I was a little bit more excited. I just had this positive interaction with this brand. And I think that's often a missed opportunity. I think that we tend to treat purchase as the last step, and we forget that there are other things that we can do. And it's not lost on me that a lot of times, as content designers, we don't always work in all parts of the experience, right? So this is something a marketer or someone else is doing, but this is an opportunity for cross-functional collaboration, right? And you can kind of get a better sense of that service design. What are all of those different parts of the experience? So yeah, one of my favorites, a new favorite example. And then finally, unsubscribes are a hot-button topic.


There are a bajillion bad ones that I could show you, but I decided not to show you a bad one because so many of them are incredibly unethical. But this one is from Grammarly. I had tried them out and then honestly didn't love it, so I unsubscribed and they didn't stop me. They didn't make me jump through hoops to unsubscribe. It was really easy to unsubscribe. After I unsubscribed, they gave me the option to tell them why I was doing that, which I think is totally fine. You can ask people why they're unsubscribing, just don't make it a requirement. Then afterward, this was the last screen that I saw. I thought it was so cute, and that sounds silly, but you know, we look forward to improving and to winning you back as a customer.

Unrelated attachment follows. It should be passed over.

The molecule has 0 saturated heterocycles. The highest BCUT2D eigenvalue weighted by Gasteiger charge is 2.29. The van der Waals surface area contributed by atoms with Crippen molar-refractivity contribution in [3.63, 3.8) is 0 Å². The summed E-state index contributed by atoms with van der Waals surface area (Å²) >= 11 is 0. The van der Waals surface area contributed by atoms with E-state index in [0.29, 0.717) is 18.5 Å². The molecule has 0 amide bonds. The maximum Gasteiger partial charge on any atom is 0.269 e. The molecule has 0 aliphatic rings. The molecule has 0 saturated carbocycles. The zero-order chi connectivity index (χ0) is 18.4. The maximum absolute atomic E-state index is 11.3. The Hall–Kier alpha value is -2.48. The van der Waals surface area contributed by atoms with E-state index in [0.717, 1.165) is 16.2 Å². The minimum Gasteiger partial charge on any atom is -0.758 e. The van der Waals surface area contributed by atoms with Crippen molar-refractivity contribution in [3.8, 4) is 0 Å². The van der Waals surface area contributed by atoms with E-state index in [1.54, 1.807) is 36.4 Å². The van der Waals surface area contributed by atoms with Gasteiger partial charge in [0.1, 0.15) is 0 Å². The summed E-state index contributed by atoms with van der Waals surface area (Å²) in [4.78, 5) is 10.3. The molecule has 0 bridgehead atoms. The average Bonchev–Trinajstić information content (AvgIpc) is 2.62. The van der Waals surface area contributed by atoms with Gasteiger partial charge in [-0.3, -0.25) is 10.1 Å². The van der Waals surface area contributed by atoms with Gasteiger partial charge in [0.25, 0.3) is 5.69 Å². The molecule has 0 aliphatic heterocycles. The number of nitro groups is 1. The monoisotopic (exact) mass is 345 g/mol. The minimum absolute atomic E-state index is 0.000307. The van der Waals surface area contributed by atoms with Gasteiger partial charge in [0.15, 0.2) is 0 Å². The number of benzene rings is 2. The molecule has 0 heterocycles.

Thank you. They're ending this interaction on this note of gratitude. Because it might be the end of my relationship with them today, but that doesn't mean it's the end of my relationship with them forever. And with messaging like this versus shaming me or guilting me or anything that a lot of unsubscribes tend to do, this actually made me feel pretty positive. I was like, you know what? I might check them out in the future, which I think is really, really cool. So leave them with a feeling that makes them wanna come back. Alright, I just gave you a lot of information. I'm once again gonna speed through a recap. Social proof: try to figure out where social proof might be effective. Again, try to find areas where there might be uncertainty, and where people might need some help making decisions.